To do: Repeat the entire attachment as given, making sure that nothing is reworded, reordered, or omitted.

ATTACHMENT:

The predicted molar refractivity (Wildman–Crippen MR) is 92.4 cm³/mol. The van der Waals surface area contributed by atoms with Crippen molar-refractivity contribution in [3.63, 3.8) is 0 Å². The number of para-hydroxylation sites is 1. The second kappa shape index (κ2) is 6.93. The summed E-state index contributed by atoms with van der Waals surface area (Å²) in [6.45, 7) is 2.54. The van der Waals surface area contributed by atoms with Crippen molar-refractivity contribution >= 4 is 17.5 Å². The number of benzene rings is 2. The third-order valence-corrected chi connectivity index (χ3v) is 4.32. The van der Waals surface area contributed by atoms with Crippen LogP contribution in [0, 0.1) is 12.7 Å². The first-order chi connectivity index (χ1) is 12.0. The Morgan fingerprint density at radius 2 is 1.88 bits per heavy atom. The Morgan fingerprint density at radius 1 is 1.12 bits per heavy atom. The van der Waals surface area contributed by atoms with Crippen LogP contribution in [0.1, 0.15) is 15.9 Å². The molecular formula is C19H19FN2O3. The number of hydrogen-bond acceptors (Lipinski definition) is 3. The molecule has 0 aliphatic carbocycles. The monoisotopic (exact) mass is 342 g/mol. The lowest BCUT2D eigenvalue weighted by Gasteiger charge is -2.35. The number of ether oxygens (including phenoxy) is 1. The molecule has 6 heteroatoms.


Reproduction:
The predicted molar refractivity (Wildman–Crippen MR) is 92.4 cm³/mol. The van der Waals surface area contributed by atoms with Crippen molar-refractivity contribution in [3.63, 3.8) is 0 Å². The number of para-hydroxylation sites is 1. The second kappa shape index (κ2) is 6.93. The summed E-state index contributed by atoms with van der Waals surface area (Å²) in [6.45, 7) is 2.54. The van der Waals surface area contributed by atoms with Crippen molar-refractivity contribution >= 4 is 17.5 Å². The number of benzene rings is 2. The third-order valence-corrected chi connectivity index (χ3v) is 4.32. The van der Waals surface area contributed by atoms with Crippen LogP contribution in [0, 0.1) is 12.7 Å². The first-order chi connectivity index (χ1) is 12.0. The Morgan fingerprint density at radius 2 is 1.88 bits per heavy atom. The Morgan fingerprint density at radius 1 is 1.12 bits per heavy atom. The van der Waals surface area contributed by atoms with Crippen LogP contribution in [0.1, 0.15) is 15.9 Å². The molecular formula is C19H19FN2O3. The number of hydrogen-bond acceptors (Lipinski definition) is 3. The molecule has 0 aliphatic carbocycles. The monoisotopic (exact) mass is 342 g/mol. The lowest BCUT2D eigenvalue weighted by Gasteiger charge is -2.35. The number of ether oxygens (including phenoxy) is 1. The molecule has 6 heteroatoms.